AT&T vs. Mediacom 2020

Best for families
  • Offers affordable family plans
  • Bundles with TV and phone
  • Requires an annual contract

 
Plans start at $39.99/mo.
 

View AT&T Plans

Best for high data caps
  • High data caps
  • Flexible month-to-month contracts
  • Massive price hikes

 
Plans start at $19.99/mo.
 

View Mediacom Plans

Bottom line

AT&T offers family plans with decent speeds at a good price. Bundling your internet plan with TV and phone gets you even lower prices—plus it gives you unlimited data. With one of the highest rankings in customer satisfaction nationwide, AT&T is a good choice for most people.

Mediacom gives you a lot of choices for speed. And with no annual contract, you’re never stuck with a plan that’s not working for you. Mediacom also offers tremendous amounts of data in its upper-tier plans, though as more and more providers are raising data caps or removing them altogether, this isn’t as impressive as it once was. Plus, the low initial cost of these plans lasts only for the first year, after which they are subject to some absolutely brutal price hikes that can have you paying around twice as much for the same plan.

AT&T vs. Mediacom internet

AT&T Mediacom

Type of service

DSL, fiber

Type of service

Cable

Price

$39.99–$49.99/mo.*

Price

$19.99–$79.99/mo.†

Contract

12 mos.

Contract

Month-to-month

Download speeds

Up to 100–1,000 Mbps (1 Gbps)

Download speeds

60 Mbps–1,000 Mbps (1 Gbps)

Equipment fees

$10.00/mo.

Equipment fees

$11.50/mo.

Installation fee

$99.00

Installation fee

$99.00

Customer satisfaction

(3.92/5)

Customer satisfaction

(3.60/5)

View AT&T plansView Mediacom plans
AT&T

Type of service

DSL, fiber

Mediacom

Type of service

Cable

AT&T

Price

$39.99–$49.99/mo.*

Mediacom

Price

$19.99–$79.99/mo.†

AT&T

Contract

12 mos.

Mediacom

Contract

Month-to-month

AT&T

Download speeds

Up to 100–1,000 Mbps (1 Gbps)

Mediacom

Download speeds

60 Mbps–1,000 Mbps (1 Gbps)

AT&T

Equipment fees

$10.00/mo.

Mediacom

Equipment fees

$11.50/mo.

AT&T

Installation fee

$99.00

Mediacom

Installation fee

$99.00

AT&T

Customer satisfaction

(3.92/5)

Mediacom

Customer satisfaction

(3.60/5)

AT&T View AT&T plans
Mediacom View Mediacom plans

AT&T vs. Mediacom packages and pricing

Both AT&T and Mediacom have a lot of the same perks and a lot of the same drawbacks. Both of them offer a lot of choices in terms of plans, but both have a lot of hidden costs buried in the fine print.

The differences between the two are subtle but important. Let’s take a closer look at them side by side.

AT&T packages

PackagePriceSpeed*Internet type
AT&T Internet$49.99/mo.**Up to 100 MbpsDSL
AT&T Internet 1000$49.99/mo.‡940–1,000 MbpsFiber
AT&T Internet (bundled)$39.99/mo.**Up to 100 MbpsDSL
AT&T Internet 1000 (bundled)$39.99/mo.‡940–1,000 MbpsFiber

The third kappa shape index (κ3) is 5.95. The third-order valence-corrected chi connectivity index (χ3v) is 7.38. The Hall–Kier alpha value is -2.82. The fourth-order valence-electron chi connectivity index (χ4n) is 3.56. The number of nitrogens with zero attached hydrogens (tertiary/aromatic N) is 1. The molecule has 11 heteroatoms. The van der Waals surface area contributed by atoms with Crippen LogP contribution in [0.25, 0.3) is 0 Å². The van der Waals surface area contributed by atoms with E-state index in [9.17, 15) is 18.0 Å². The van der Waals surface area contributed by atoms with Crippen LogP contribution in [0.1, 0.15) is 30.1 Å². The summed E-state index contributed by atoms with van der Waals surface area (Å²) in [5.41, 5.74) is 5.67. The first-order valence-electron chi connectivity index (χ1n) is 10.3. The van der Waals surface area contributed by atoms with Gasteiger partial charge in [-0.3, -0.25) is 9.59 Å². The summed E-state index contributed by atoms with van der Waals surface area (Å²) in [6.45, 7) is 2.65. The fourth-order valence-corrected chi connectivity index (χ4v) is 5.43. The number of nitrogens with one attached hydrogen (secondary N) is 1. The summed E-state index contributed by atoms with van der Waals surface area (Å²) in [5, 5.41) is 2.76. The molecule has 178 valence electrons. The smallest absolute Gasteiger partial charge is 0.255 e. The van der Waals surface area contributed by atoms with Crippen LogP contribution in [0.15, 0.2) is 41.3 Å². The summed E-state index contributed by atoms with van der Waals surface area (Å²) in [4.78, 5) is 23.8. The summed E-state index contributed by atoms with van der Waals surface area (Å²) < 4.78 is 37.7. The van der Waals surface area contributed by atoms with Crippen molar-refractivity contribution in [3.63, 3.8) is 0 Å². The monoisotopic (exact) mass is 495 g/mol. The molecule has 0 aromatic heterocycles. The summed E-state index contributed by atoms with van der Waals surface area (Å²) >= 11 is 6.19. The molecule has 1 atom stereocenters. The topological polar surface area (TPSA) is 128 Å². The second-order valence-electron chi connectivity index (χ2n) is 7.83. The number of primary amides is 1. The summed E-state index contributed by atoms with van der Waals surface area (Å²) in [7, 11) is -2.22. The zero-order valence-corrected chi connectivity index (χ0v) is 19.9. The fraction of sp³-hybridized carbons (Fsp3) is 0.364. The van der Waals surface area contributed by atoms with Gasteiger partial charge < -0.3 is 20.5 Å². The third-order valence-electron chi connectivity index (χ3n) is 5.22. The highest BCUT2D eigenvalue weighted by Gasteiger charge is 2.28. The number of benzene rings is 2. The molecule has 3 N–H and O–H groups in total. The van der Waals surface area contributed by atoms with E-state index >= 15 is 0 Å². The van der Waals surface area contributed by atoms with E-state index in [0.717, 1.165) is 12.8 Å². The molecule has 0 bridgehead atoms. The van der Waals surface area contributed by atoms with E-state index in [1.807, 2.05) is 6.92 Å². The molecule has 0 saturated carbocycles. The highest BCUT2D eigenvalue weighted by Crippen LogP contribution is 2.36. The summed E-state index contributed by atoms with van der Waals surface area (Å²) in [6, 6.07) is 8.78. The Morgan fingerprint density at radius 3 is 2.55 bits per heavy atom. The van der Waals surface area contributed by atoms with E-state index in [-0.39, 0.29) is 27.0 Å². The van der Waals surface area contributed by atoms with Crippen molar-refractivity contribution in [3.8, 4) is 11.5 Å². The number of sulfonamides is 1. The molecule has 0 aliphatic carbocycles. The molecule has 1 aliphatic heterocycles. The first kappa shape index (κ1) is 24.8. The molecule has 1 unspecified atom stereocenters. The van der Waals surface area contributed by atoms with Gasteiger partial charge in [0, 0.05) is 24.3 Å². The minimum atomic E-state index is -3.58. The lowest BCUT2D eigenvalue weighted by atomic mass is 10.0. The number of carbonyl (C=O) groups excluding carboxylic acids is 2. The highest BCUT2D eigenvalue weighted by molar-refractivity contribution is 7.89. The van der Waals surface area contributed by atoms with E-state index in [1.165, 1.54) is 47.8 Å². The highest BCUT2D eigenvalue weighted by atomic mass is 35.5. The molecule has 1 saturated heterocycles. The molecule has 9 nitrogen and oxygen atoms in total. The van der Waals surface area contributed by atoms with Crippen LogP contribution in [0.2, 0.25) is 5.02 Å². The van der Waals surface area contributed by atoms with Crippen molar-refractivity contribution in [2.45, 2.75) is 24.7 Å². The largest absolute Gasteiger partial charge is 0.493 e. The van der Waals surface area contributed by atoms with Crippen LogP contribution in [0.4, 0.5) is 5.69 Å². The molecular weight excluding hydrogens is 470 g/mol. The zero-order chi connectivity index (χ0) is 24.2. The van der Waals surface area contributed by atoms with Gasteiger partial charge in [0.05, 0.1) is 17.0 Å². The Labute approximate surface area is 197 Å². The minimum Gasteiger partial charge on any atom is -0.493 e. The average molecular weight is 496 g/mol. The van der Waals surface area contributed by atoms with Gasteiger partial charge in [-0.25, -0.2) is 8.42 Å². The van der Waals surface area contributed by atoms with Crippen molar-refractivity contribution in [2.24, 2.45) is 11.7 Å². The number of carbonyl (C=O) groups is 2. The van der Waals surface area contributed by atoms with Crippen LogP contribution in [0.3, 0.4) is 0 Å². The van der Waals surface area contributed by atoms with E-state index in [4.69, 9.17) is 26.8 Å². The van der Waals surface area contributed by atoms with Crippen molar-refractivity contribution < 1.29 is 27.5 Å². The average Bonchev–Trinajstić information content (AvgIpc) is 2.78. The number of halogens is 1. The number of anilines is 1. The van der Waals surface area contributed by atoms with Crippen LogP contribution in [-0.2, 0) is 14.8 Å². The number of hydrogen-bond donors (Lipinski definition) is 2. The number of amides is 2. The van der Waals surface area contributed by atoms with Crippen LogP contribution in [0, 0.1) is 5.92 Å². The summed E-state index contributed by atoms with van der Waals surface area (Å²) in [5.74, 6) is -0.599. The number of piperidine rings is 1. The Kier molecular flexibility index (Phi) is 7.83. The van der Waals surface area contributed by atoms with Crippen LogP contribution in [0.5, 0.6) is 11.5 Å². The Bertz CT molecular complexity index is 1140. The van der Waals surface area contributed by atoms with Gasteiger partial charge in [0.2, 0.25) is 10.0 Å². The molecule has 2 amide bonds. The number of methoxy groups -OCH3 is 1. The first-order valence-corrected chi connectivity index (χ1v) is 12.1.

PackageAT&T Internet
Price$49.99/mo.**
Speed*Up to 100 Mbps
Internet typeDSL
PackageAT&T Internet 1000
Price$49.99/mo.‡
Speed*940–1,000 Mbps
Internet typeFiber
PackageAT&T Internet (bundled)
Price$39.99/mo.**
Speed*Up to 100 Mbps
Internet typeDSL
PackageAT&T Internet 1000 (bundled)
Price$39.99/mo.‡
Speed*940–1,000 Mbps
Internet typeFiber

AT&T has some really affordable packages that offer a lot of speed. However, to get the best deals, you have to bundle your internet with TV or phone plans. If you’re planning to do this anyway, it works out great. If not, you can end up paying a lot more than you need to. Prices also start to go up for both TV and internet after the first 12 months, and unlike its internet plans, AT&T’s TV plans have a two-year contract.

Another important point is that while AT&T is available in many areas, very few of these areas are wired for its fiber connections. If you’re looking only at its slower DSL plans, suddenly its selection of packages isn’t quite as enticing.

Mediacom packages

Due to the COVID-19 outbreak, Mediacom is not currently offering TV service.

PackagePrice††Speed*Internet typeData cap
Access Internet 60$19.99/mo.60 MbpsCable60 GB
Internet 60$39.99/mo.60 MbpsCable400 GB
Internet 100$49.99/mo.100 MbpsCable1,000 GB
Internet 200$59.99/mo.200 MbpsCable2,000 GB
Internet 500$69.99/mo.500 MbpsCable4,000 GB
1Gig$79.99/mo.1,000 Mbps (1 Gbps)Cable6,000 GB
Family TV with Box & Internet 60$89.99/mo.60 MbpsCable400 GB
Xtream Silver 60$79.99/mo.60 MbpsCable400 GB
Xtream Silver 100$99.99/mo.100 MbpsCable1,000 GB
Xtream Silver 200$109.99/mo.200 MbpsCable1,000 GB
PackageAccess Internet 60
Price††$19.99/mo.
Speed*60 Mbps
Internet typeCable
Data cap60 GB
PackageInternet 60
Price††$39.99/mo.
Speed*60 Mbps
Internet typeCable
Data cap400 GB
PackageInternet 100
Price††$49.99/mo.
Speed*100 Mbps
Internet typeCable
Data cap1,000 GB
PackageInternet 200
Price††$59.99/mo.
Speed*200 Mbps
Internet typeCable
Data cap2,000 GB
PackageInternet 500
Price††$69.99/mo.
Speed*500 Mbps
Internet typeCable
Data cap4,000 GB
Package1Gig
Price††$79.99/mo.